She turns away from the angels. Indicating that she doesn’t expect more help from them than what the two men, those two important leaders of the early Church had to offer her. She turns around and you can feel the despair shimmer through in the story.

I don’t know if you have ever seen someone who was literally grief stricken. But I think that is exactly what she was. So grief stricken she can’t think, she can’t see, she can’t feel anything but the dark depth of despair.

There is someone else appearing within her field of vision. Again that question: Why are you weeping? Who are you looking for? And again the answer: Tell me where he is.......indicating she is looking for a dead Jesus, a body to grieve over, a place where she can at least be close to his outer shell while she mourns the loss of his living presence.

The gospel makes it very clear that there is no doubt in her mind, no hope anywhere in her heart, that Jesus would be other than dead.

And then, after all that, 15 verses of back and forth, to and fro, only one word breaks the spell of despair and lifts the veil of darkness.


She turns and her eyes are suddenly wide open: Rabbouni!

Perhaps the DaVinci code was right, perhaps they were lovers. His that one voice you’d recognise anywhere that makes your heart flutter and your body tingle. The diminuitive pet name that comes out without a seconds’ thought and that intense desire to touch, to hold, to be with this person and never let them go.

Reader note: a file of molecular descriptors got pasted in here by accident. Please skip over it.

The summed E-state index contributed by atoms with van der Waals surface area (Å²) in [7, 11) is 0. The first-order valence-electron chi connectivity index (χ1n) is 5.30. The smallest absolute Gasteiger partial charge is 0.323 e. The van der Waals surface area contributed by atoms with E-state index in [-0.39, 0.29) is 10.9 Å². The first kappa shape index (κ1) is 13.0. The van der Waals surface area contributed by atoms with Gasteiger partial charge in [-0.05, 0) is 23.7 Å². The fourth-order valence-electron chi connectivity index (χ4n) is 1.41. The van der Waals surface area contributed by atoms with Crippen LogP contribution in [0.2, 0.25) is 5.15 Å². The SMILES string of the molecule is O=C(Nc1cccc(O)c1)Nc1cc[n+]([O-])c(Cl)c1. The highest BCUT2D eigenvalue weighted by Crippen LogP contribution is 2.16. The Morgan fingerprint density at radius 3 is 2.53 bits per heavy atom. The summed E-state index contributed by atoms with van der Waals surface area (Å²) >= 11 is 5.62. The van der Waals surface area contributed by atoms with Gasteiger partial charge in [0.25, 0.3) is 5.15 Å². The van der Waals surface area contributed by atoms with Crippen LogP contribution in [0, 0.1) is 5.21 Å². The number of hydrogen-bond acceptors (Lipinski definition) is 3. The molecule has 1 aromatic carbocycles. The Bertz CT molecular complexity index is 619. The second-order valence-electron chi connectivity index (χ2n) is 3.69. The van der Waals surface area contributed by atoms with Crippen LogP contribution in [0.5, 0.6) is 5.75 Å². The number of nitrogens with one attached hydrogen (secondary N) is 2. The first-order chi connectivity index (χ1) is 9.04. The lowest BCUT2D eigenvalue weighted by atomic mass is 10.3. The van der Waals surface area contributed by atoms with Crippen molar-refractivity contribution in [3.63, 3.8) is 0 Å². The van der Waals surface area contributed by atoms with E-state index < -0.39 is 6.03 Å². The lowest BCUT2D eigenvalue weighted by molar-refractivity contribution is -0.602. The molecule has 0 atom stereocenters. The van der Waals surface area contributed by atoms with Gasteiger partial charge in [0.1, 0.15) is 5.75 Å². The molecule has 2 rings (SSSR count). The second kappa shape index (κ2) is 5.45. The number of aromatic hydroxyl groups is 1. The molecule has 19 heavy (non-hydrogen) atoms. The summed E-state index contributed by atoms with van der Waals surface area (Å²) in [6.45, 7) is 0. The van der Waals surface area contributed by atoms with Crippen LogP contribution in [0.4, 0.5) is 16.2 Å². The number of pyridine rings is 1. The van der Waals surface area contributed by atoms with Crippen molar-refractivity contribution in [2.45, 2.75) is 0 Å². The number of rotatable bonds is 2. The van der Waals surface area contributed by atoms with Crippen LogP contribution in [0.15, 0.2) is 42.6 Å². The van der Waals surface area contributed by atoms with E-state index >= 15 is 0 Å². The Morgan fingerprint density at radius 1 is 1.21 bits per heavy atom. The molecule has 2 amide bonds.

Or is it that the love Jesus lived out in God’s name was of a quality and intensity that, in those who truly loved him, inspired those deep and physical reactions, even where, there was, perhaps, no romantic love involved? In another story it is Peter who reacts in very much the same way to hearing the voice of his master.

I think at this point the question has to be: Have you ever heard Jesus’ voice in that way? In a way that made you turn around and changed what you believed to be true, what you saw as possible? In a way that changed the parameters under which you had been functioning? Lifted the veil and opened the door to a life new and different?

Mary’s eyes are opened, not because she sees something, but because she hears something. And all she hears is Jesus’ voice calling her name. That is all. Nothing more, nothing less.

She supposes Jesus to be the gardener. Jesus is standing right in front of her and she does not see him. Was it her tears? Her grief? Jesus’ attire? The sun in her eyes? It doesn’t really matter. Point is she can’t see him until he calls her. She can’t get out of her rut until he takes her out of her revere of grief.

The answer to where is he? Is: right in front of you. There where you can only see him if you listen carefully for his voice.
The voice of love, reaching out from beyond the grave.

That really is the story of the resurrection. Not if it really happened or not. Not which gospel narrative would be the most accurate historical report of the events that transpired. But of the unimaginable happening: Of the shackles of death being shaken off by the voice of love. Of the deep despair of someone walking in the valley of death being broken by the light of life emanating from the face of God. Of the implacable reality of the tomb changed by the sound of the whisper of ones name in the early morning air.




Turn around. See me in the face of those you meet. Wipe the tears away, shake the darkness of death’s dark vale off, open yourself to the sound of God’s voice in Christ. Calling you to see that God’s love is stronger than death, stronger than what people can or will do to each other. Forever calling out, forever entering into the lives of those who are prepared to hear his voice, hoping to change them, like he changed Mary that morning. To creatures of love, to creatures of joy, to creatures of amazed, exultant, unexpected news of his rising, his presence with us now. Amen.

© Rev. Anneke Oppewal, 2008